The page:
How to Win Interclass Competitions

Many schools have interclass competitions for all sorts of events: readathons, jogathons, fundraiser competitions, school spirit days.

I am not insanely competitive, and I don’t push my class to win everything. Winning takes a lot of dedication from the teacher, students, and families. I think it’s best to put that kind of energy into educational goals.

Here are the five tips I developed when G3 decided to win the school readathon.

1.  Set your goal high, and make it measurable. Yes, your goal is to be the best, but what do you think it will take to win? It’s only an estimate, but quantifying really helps. Your class can revise the estimate as early results come in.

2.  Set the goal for individual contributions. The competition is organized by class, but you’ll have to figure out what each person needs to do. Often, I find that the per-person goal is fairly low. Watch out for this—it makes people think they don’t have to do anything. As with most things in life, a few students will carry the rest. The next tip increases the numbers in the few, the proud…

3.  Reward individuals. Decide on a reward for individuals in your class who work hard to achieve the goal. For our readathon, we decided on an Oreo party for everyone who got their log signed each night and read a minimum number of minutes. Participation soared!

4.  Encourage the kids to motivate each other. My students and I identified a surprising pitfall in our quest for the readathon championship: the reading itself wasn’t so hard, but remembering to put the signed reading log in your backpack each night was. My students called each other to remind them to put their signed reading logs in their backpack each night. (Bonus: G3 parents got phone numbers for other G3 students.)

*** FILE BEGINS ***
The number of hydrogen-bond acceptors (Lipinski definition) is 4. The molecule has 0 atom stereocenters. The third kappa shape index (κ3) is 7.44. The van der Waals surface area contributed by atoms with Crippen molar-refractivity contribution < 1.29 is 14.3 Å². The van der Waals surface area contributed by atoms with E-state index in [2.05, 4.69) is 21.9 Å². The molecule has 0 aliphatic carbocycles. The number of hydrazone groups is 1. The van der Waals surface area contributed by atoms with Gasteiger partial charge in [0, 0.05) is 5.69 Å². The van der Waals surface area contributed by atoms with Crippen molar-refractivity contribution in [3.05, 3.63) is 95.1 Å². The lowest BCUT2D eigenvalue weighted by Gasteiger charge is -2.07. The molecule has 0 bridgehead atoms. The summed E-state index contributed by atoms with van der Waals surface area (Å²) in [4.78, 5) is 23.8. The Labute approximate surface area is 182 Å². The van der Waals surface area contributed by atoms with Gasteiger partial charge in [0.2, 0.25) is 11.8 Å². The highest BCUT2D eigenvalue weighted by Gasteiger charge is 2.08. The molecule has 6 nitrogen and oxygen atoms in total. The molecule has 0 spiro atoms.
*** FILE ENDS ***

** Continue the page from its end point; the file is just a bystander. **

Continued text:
5.  Communicate with families. In most interclass competitions, parents’ support is essential to success, for example: signing the reading log, making sure the school T-shirt is laundered, making cans of food available to donate. The class performs better when the teacher forms a partnership with parents.  I sent emails at critical points in our quest for the championship.

When G3 won the school readathon, we invited our families to help us celebrate during the last few minutes of the school day. Families who couldn’t attend were encouraged to hold their own celebrations at home.  I think it’s an important life lesson for my students to learn how to create lifetime memories celebrating their accomplishments. This helps kids internalize goals and intrinsic rewards. Those benefits last a lifetime!

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Posted in Classroom Management,Tips for Teachers by Corey Green @ Feb 28, 2012


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